Depth regulates many attributes of aquatic ecosystems, but relatively few lakes are measured, and existing datasets are biased toward large lakes. To address this, we used a large dataset of maximum (Zmax;n = 16,831) and mean (Zmean;n = 5,881) depth observations to create new depth models, focusing on lakes < 1,000 ha. We then used the models to characterize patterns in lake basin shape and volume. We included terrain metrics, water temperature and reflectance, polygon attributes, and other predictors in a random forest model. Our final models generally outperformed existing models (Zmax; root mean square error [RMSE] = 8.0 m andZmean; RMSE = 3.0 m). Our models show that lake depth followed a Pareto distribution, with 2.8 orders of magnitude fewer lakes for an order of magnitude increase in depth. In addition, despite orders of magnitude variation in surface area, most size classes had a modal maximum depth of ~ 5 m. Concave (bowl‐shaped) lake basins represented 79% of all lakes, but lakes were more convex (funnel‐shaped) as surface area increased. Across the conterminous United States, 9.8% of all lake water was within the top meter of the water column, and 48% in the top 10 m. Excluding the Laurentian Great Lakes, we estimate the total volume in the conterminous United States is 1,057–1,294 km3, depending on whetherZmaxorZmeanwas modeled. Lake volume also exhibited substantial geographic variation, with high volumes in the upper Midwest, Northeast, and Florida and low volumes in the southwestern United States.

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  6. Abstract

    This Assessment Update by the Environmental Effects Assessment Panel (EEAP) of the United Nations Environment Programme (UNEP) considers the interactive effects of solar UV radiation, global warming, and other weathering factors on plastics. The Assessment illustrates the significance of solar UV radiation in decreasing the durability of plastic materials, degradation of plastic debris, formation of micro- and nanoplastic particles and accompanying leaching of potential toxic compounds. Micro- and nanoplastics have been found in all ecosystems, the atmosphere, and in humans. While the potential biological risks are not yet well-established, the widespread and increasing occurrence of plastic pollution is reason for continuing research and monitoring. Plastic debris persists after its intended life in soils, water bodies and the atmosphere as well as in living organisms. To counteract accumulation of plastics in the environment, the lifetime of novel plastics or plastic alternatives should better match the functional life of products, with eventual breakdown releasing harmless substances to the environment.

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    Free, publicly-accessible full text available March 21, 2025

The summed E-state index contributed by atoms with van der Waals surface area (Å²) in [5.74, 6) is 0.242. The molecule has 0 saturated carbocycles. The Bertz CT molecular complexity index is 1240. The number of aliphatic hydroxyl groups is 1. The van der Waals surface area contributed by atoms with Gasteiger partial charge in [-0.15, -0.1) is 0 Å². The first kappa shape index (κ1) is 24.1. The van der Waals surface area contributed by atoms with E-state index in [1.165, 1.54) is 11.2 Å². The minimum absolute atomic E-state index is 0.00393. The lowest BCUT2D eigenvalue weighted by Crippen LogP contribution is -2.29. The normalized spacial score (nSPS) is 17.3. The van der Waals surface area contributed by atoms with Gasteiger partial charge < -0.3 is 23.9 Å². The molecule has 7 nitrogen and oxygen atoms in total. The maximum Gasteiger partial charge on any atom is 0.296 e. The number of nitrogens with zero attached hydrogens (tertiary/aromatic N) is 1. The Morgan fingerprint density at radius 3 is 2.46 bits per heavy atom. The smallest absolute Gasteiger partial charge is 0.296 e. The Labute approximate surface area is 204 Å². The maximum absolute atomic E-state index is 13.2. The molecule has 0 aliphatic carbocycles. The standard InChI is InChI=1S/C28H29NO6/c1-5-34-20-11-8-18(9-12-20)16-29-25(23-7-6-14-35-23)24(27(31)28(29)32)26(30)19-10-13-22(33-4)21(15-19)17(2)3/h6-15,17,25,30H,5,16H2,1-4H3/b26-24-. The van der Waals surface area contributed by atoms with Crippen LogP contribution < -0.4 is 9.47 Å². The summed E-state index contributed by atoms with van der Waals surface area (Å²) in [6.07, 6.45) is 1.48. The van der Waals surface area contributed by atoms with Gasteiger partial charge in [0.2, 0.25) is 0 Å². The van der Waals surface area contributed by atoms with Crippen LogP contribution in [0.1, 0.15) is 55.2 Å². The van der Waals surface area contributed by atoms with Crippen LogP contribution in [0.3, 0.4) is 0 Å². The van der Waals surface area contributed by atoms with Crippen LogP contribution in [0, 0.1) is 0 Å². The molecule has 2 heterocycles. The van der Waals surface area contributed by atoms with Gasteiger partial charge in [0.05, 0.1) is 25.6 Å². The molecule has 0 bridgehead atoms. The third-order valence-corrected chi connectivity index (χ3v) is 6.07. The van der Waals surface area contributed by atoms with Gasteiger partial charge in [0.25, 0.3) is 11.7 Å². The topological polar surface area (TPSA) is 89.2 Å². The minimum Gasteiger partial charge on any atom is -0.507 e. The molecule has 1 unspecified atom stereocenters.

7. Abstract

    Dissolved organic matter (DOM), often measured as dissolved organic carbon (DOC), plays a fundamental role in influencing the structure and function of lake ecosystems. Due to the myriad ecosystem effects of DOM, widespread observations of long‐term increasing DOM concentrations have received much attention from ecologists. DOM positively influences primary production and consumer production at low concentrations due to the fertilising influence of bound nutrients. However, beyond a unimodal peak in production, a reduced light environment may result in a negative effect on production. This unimodal model has been largely developed and tested in lakes with low to moderate DOM concentrations (i.e., typically ≤10 mg/L DOC).

    To understand ecological responses in lakes across a larger range in DOM concentrations, we examined the response of benthic invertebrate communities in 148 Swedish lakes with DOM concentrations ranging between 0.67 and 32.77 mg/L DOC.

    We found that increasing DOM concentrations had a strong effect on invertebrate community composition belowc.10 mg/L. Across this range, abundances of individual taxa both increased and decreased, probably in response to environmental change induced by DOM. However, in lakes above this concentration, increasing DOM had minimal influence on community composition.

    As DOM concentrations continue to increase, faunal communities in lakes below this 10 mg/L DOC threshold are likely to undergo substantial change whereas those above this threshold are likely to be minimally impacted.

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  8. Rapid changes in climate and land use are having substantial and interacting impacts on lake water quality around the world. Here, we synthesized time-series data for dissolved oxygen, temperature, chlorophyll-a, total phosphorus, total nitrogen, and dissolved organic carbon at multiple depths in 822 lakes to facilitate analyses of these changes. The dataset extends from 1921–2022, with a median data duration of 29 years (range 5-102) and a median of 5 unique sampling dates per year at each lake. Lakes in the dataset have a median depth of 12.5 m (range 1.5–480 m), median surface area of 85.4 ha (range: 0.5–237000 ha) and median elevation of 264 m (range: -215–2804). The lakes are located in 18 countries across 5 continents, with latitudes ranging from -42.6 to 68.3. To facilitate interoperability with other large-scale datasets, each lake is linked to a unique hydroLAKES lake ID when possible (n = 683).